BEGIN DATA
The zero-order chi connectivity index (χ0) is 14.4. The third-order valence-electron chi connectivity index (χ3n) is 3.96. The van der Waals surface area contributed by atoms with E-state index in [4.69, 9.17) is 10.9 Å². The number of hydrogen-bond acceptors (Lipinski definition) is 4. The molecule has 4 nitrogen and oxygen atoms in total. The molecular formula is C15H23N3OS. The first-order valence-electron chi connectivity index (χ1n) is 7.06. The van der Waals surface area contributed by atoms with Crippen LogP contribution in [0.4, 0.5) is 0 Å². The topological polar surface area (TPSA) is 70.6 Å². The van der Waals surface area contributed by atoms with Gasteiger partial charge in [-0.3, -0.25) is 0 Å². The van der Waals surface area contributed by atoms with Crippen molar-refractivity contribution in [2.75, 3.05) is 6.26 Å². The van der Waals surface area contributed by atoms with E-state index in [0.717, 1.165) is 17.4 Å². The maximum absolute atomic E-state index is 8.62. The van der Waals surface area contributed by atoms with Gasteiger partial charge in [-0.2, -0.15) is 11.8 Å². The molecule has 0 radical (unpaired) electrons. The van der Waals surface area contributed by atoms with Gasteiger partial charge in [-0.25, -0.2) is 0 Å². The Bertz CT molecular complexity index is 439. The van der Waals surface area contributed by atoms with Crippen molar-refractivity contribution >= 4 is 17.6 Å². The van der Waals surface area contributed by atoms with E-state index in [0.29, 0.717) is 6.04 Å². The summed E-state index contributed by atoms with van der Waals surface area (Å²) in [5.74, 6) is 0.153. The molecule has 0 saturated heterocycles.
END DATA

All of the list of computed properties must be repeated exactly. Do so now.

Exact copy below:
The zero-order chi connectivity index (χ0) is 14.4. The third-order valence-electron chi connectivity index (χ3n) is 3.96. The van der Waals surface area contributed by atoms with E-state index in [4.69, 9.17) is 10.9 Å². The number of hydrogen-bond acceptors (Lipinski definition) is 4. The molecule has 4 nitrogen and oxygen atoms in total. The molecular formula is C15H23N3OS. The first-order valence-electron chi connectivity index (χ1n) is 7.06. The van der Waals surface area contributed by atoms with Crippen LogP contribution in [0.4, 0.5) is 0 Å². The topological polar surface area (TPSA) is 70.6 Å². The van der Waals surface area contributed by atoms with Gasteiger partial charge in [-0.3, -0.25) is 0 Å². The van der Waals surface area contributed by atoms with Crippen molar-refractivity contribution in [2.75, 3.05) is 6.26 Å². The van der Waals surface area contributed by atoms with E-state index in [0.717, 1.165) is 17.4 Å². The maximum absolute atomic E-state index is 8.62. The van der Waals surface area contributed by atoms with Gasteiger partial charge in [-0.2, -0.15) is 11.8 Å². The molecule has 0 radical (unpaired) electrons. The van der Waals surface area contributed by atoms with Gasteiger partial charge in [-0.25, -0.2) is 0 Å². The Bertz CT molecular complexity index is 439. The van der Waals surface area contributed by atoms with Crippen molar-refractivity contribution >= 4 is 17.6 Å². The van der Waals surface area contributed by atoms with E-state index in [0.29, 0.717) is 6.04 Å². The summed E-state index contributed by atoms with van der Waals surface area (Å²) in [5.74, 6) is 0.153. The molecule has 0 saturated heterocycles.